Reversal for pork plant workers denied workers compby Steve Karnowski, Associated Press
Minneapolis (AP) — Several employees at the Quality Pork Processors plant in Austin who were initially denied workers compensation for a mysterious neurological illness will be paid after all, attorneys said.
At least 18 workers have suffered symptoms of the illness, which was first made public by health officials in December.
Attorney Paul Dahlberg, who represents several of the workers along with Tom Patterson, said Patterson was notified over the weekend by a representative of Quality Pork's workers compensation insurance carrier. Dahlberg said they represent some 10 clients.
Dahlberg said his clients had not yet sued, and he declined to name them.
A Quality Pork employee who had filed a lawsuit, Susan Kruse, was told Monday that her workers' comp claim would be honored, attorney Ray Peterson said.
"They rolled over on Susan's case, at least at this point, and are accepting all liability for her," Peterson said Monday.
Dahlberg said it was great news for his clients.
"That helps with their short-term financial problems considerably - the wage loss and unpaid bills and things of that nature," Dahlberg said. He didn't have precise figures.
Quality Pork's workers comp insurance carrier is American Home Assurance Company, a unit of American International Group Inc. AIG spokesman Joe Norton said Tuesday the company is "voluntarily paying all lost wage and medical benefits that we can clearly document are related" to the condition. He said he didn't know how many claims were involved and said he couldn't comment on individual cases for privacy reasons.
Kelly Wadding, owner and president of Quality Pork, and other company officials did not return phone calls seeking comment Monday and Tuesday. Wadding's voice mail said he was out of the country on vacation.
All of the affected employees worked at or near a station at the plant called the "head table," where workers used compressed air to blow brains out of pig skulls.
Investigators from the Mayo Clinic and Centers for Disease Control and Prevention said at a neurology conference in Chicago last week that their working hypothesis is that some of the brain tissue was turned into a fine mist during the process, the workers became exposed to it and somehow developed an autoimmune response that caused nerve damage. They call the condition progressive inflammatory neuropathy, or PIN, but said they don't fully understand it yet.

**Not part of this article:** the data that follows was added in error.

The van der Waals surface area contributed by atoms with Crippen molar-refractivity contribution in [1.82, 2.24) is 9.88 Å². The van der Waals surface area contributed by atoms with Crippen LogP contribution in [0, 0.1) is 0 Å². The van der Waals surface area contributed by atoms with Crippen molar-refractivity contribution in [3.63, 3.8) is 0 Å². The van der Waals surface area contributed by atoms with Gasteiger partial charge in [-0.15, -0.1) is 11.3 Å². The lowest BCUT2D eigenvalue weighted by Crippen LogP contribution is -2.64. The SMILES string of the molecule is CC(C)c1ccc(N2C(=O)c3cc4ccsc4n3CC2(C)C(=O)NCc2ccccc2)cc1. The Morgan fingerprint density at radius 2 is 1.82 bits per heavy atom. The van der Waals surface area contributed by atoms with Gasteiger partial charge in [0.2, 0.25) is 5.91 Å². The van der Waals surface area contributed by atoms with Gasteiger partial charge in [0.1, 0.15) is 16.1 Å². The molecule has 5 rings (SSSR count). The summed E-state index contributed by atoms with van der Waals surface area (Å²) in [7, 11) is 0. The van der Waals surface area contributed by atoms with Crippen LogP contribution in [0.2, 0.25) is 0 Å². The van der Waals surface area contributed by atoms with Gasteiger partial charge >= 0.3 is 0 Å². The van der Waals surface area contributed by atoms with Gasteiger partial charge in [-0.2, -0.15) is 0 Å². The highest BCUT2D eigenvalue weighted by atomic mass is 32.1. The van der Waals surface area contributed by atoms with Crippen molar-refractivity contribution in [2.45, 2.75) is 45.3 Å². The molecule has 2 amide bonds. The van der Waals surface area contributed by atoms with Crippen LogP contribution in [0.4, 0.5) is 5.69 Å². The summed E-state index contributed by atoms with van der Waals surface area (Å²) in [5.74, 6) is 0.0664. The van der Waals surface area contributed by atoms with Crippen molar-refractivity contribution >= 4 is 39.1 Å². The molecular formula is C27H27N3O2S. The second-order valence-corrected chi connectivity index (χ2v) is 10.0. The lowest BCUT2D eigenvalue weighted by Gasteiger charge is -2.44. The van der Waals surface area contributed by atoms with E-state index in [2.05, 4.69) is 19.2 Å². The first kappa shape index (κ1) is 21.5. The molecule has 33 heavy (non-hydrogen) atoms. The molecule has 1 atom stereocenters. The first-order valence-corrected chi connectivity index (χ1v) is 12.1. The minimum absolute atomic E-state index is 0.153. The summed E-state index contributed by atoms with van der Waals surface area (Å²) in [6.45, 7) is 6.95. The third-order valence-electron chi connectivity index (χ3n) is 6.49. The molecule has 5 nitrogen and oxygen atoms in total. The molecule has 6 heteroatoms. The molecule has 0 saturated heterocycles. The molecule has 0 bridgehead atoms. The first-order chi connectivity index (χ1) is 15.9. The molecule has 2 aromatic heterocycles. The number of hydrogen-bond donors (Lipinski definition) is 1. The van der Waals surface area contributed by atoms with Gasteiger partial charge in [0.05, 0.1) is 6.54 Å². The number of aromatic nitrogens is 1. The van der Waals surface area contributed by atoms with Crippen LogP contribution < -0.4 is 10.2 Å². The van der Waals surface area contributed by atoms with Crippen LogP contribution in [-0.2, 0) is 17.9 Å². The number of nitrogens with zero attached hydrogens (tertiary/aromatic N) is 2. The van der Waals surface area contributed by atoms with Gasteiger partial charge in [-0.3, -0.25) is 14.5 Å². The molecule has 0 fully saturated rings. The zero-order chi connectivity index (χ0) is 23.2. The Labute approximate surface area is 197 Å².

Kruse said she began experiencing symptoms, including tingling and pain in her legs, in November or December of 2006, and hasn't been able to work since Feb. 19, 2007.
"My doctors have told me there is no return to work," Kruse said in a telephone interview. She said she still gets "that tingly feeling every once and a while" but her main problem now is she tires quickly.
"There's no way I can work an eight-hour shift," she said. She said she can't stand on her feet that long, even at home. She said she is getting intravenous drug treatments every other week.
Peterson said Kruse's workers comp claim will be paid retroactive to when she had to stop working, and that the payments could continue indefinitely if she remains unable to work. Under Minnesota law, workers comp covers medical expenses and two-thirds of lost wages. Peterson said it doesn't cover full wages because the payments are tax exempt.
Peterson said he couldn't estimate how much money Kruse will receive because some complicated math remains to be done.
Dahlberg said one of his clients had an account balance of over $13,000 with Mayo. "This individual is not the worst off of the group by far," he said. "None of these people have that kind of money."
Many of Dahlberg's clients are in their 20s and 30s, some with families to support. While health investigators have said several of the affected workers have improved, Dahlberg said his clients are still suffering.
"This illness just makes them invalid, decrepit," he said.
"It's absolutely horrible. They have trouble walking, taking care of their kids. They're scared to death. ... They're young people and now all of a sudden they're living like they're 80 years old. It's really shocking."
Kruse said she had no plans for using her check except to pay "a whole lot of bills." She said she'd had no serious problems with her creditors because she's tried to send them a little money every month so they know she's trying to pay.
She was stoic about her treatment by Quality Pork and its insurance carrier.
"There's nothing that they can do different, it's done," she said. "We're on the good side of it right now and as long as they're willing to go ahead with this and get it straightened out now, that's what counts."